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Vincula, or vincula tendina, are composed of thin bands of a tendon-like material. Most are located in the hands and feet. They are attached to the tendons of nearby muscles as well as the bones and joints, enabling movement. Bands of this tissue are filled with small blood vessels called feeding vessels or vascular channels, which are responsible for supplying the tendons with blood.
There are two types of the small bands of tendon-like tissue found in the hands. Two vincula brevia are located in each finger. The first one connects the tendon attached to the arm muscle flexor digitorum superficialis to the first phalanx, or finger bone, and the first interphalangeal joint. Secondary vincula brevia connect the tendon from the arm muscle called flexor digitorum profundus to the second finger bone and the second interphalangeal joint. The brevia vinculum contains the main vascular channels for blood supply to the tendons in the hand.
The second kind of vinculum located in the hands are the vincula longa. This band of tissue connects the underside of the flexor tendons to the flexor digitorum superficialis arm muscle and the flexor digitorum profundus arm muscle. Vincula longa do not contain as many vascular channels as the brevia vinculum.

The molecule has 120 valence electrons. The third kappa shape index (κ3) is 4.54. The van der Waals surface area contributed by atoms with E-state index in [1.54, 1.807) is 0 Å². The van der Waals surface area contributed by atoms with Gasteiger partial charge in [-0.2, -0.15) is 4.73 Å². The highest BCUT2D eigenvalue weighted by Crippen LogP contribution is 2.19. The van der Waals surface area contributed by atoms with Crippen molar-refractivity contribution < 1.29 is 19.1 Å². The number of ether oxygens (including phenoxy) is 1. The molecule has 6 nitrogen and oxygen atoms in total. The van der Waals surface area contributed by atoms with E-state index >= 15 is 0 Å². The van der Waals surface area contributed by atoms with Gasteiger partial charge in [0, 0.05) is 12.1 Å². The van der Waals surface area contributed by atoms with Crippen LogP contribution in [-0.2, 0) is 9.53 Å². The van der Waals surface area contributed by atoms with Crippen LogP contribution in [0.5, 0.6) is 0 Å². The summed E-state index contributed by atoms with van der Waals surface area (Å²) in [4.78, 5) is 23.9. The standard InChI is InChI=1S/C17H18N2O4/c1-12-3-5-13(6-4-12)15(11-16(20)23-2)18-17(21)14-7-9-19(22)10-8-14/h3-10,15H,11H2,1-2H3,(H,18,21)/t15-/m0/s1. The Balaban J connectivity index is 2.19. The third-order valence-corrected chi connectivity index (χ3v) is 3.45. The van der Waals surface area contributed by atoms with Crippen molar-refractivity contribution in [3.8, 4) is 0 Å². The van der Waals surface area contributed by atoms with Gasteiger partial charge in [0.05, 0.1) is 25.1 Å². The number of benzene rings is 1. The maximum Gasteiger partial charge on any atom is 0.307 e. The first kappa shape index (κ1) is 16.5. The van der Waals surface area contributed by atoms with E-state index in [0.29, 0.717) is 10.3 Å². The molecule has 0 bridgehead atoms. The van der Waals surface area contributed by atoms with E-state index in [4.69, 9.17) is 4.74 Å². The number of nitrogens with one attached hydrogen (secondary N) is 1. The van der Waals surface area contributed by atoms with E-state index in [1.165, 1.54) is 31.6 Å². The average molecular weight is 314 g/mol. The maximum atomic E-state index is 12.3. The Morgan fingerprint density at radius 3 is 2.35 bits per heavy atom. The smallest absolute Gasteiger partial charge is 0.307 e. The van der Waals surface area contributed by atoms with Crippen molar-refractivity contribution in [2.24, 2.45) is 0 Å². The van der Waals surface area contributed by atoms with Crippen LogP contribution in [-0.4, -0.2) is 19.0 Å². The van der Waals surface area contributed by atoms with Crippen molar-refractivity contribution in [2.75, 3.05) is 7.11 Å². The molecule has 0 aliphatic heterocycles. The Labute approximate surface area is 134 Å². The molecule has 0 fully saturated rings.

Vinculum are also located in the feet and near the shoulder joint. A foot’s vinculum connects the tendons from nearby muscles to the foot’s bones and joints. Transverse vincula in the feet carry the blood supply to the Achilles tendons. Some people have a single band of this tissue that attaches the biceps muscle to the brachia tendon. The bicep vincula has only been identified on less than half of the people undergoing shoulder surgery.
Inflamed vinculum may cause difficulty moving the affected finger, foot, or shoulder joint. A person may not be able to pick up objects, make a fist, or move the fingers without pain. Vinculum injured in the foot can impair the movement of the foot, making walking difficult and painful. An inability to lift the arm or swing it back and forth without pain occurs when vinculum near the shoulder are irritated.
Pain and stiffness can be treated with non- steroidal anti-inflammatory drugs (NSAIDs). Ice packs and resting the affected joint may help relieve the inflammation. If home remedies do not relieve the pain, a doctor may need to treat the inflammation. The doctor may recommend steroid injections to reduce the inflammation of the tissue near the painful joint.
@lovealot - The article does mention that an injury is one thing that can cause inflammation of a vincula. There are probably other things that could cause the vincula to become inflamed or irritated - maybe nerve impingement or just something that happens as you age.
I have known some older people who have complained of pain and difficulty moving their hands and fingers, yet they don't have arthritis.
Maybe their vincula are inflamed.
The article doesn't mention what causes these tiny bands of tissue in the fingers, hands, arms and shoulders to become inflamed. Does anyone have an answer?
It's really interesting that only half of the patients who have shoulder surgery have this connecting tissue between the bicep muscle and a nearby tendon. I wonder what factor in evolution caused this tissue to "fade away."
I guess your hands and fingers need this extra tissue because they do so many fine movements.
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